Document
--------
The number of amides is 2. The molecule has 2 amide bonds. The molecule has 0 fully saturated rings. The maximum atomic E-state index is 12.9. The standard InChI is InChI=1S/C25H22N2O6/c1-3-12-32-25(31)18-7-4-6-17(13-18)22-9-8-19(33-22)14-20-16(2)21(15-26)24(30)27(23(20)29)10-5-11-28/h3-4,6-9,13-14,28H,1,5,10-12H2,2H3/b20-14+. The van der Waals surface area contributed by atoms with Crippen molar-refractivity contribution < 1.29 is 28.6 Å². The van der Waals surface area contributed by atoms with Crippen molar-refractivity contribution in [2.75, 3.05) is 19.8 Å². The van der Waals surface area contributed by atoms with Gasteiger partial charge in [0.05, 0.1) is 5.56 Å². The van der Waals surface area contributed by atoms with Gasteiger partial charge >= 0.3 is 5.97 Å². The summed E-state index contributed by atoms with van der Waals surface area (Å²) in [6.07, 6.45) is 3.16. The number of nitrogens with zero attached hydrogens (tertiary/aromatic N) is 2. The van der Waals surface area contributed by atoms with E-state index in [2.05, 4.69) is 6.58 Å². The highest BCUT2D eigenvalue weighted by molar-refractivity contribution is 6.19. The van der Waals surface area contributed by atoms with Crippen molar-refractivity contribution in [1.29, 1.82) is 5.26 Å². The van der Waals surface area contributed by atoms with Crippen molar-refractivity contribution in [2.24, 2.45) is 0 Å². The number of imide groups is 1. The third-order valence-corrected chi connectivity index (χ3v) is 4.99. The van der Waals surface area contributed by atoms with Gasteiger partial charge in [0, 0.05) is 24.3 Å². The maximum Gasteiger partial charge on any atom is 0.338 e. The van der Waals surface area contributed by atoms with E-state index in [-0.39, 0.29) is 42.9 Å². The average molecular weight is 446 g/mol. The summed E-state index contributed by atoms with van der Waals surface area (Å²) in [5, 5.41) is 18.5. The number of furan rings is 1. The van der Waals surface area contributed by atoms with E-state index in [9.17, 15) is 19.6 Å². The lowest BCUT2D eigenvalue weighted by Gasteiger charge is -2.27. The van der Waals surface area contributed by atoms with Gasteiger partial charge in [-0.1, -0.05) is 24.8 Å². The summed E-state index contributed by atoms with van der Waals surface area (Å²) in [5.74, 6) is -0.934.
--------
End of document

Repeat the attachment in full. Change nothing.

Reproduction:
The number of amides is 2. The molecule has 2 amide bonds. The molecule has 0 fully saturated rings. The maximum atomic E-state index is 12.9. The standard InChI is InChI=1S/C25H22N2O6/c1-3-12-32-25(31)18-7-4-6-17(13-18)22-9-8-19(33-22)14-20-16(2)21(15-26)24(30)27(23(20)29)10-5-11-28/h3-4,6-9,13-14,28H,1,5,10-12H2,2H3/b20-14+. The van der Waals surface area contributed by atoms with Crippen molar-refractivity contribution < 1.29 is 28.6 Å². The van der Waals surface area contributed by atoms with Crippen molar-refractivity contribution in [2.75, 3.05) is 19.8 Å². The van der Waals surface area contributed by atoms with Gasteiger partial charge in [0.05, 0.1) is 5.56 Å². The van der Waals surface area contributed by atoms with Gasteiger partial charge >= 0.3 is 5.97 Å². The summed E-state index contributed by atoms with van der Waals surface area (Å²) in [6.07, 6.45) is 3.16. The number of nitrogens with zero attached hydrogens (tertiary/aromatic N) is 2. The van der Waals surface area contributed by atoms with E-state index in [2.05, 4.69) is 6.58 Å². The highest BCUT2D eigenvalue weighted by molar-refractivity contribution is 6.19. The van der Waals surface area contributed by atoms with Crippen molar-refractivity contribution in [1.29, 1.82) is 5.26 Å². The van der Waals surface area contributed by atoms with Crippen molar-refractivity contribution in [2.24, 2.45) is 0 Å². The number of imide groups is 1. The third-order valence-corrected chi connectivity index (χ3v) is 4.99. The van der Waals surface area contributed by atoms with Gasteiger partial charge in [0, 0.05) is 24.3 Å². The maximum Gasteiger partial charge on any atom is 0.338 e. The van der Waals surface area contributed by atoms with E-state index in [-0.39, 0.29) is 42.9 Å². The average molecular weight is 446 g/mol. The summed E-state index contributed by atoms with van der Waals surface area (Å²) in [5, 5.41) is 18.5. The number of furan rings is 1. The van der Waals surface area contributed by atoms with E-state index in [9.17, 15) is 19.6 Å². The lowest BCUT2D eigenvalue weighted by Gasteiger charge is -2.27. The van der Waals surface area contributed by atoms with Gasteiger partial charge in [-0.1, -0.05) is 24.8 Å². The summed E-state index contributed by atoms with van der Waals surface area (Å²) in [5.74, 6) is -0.934.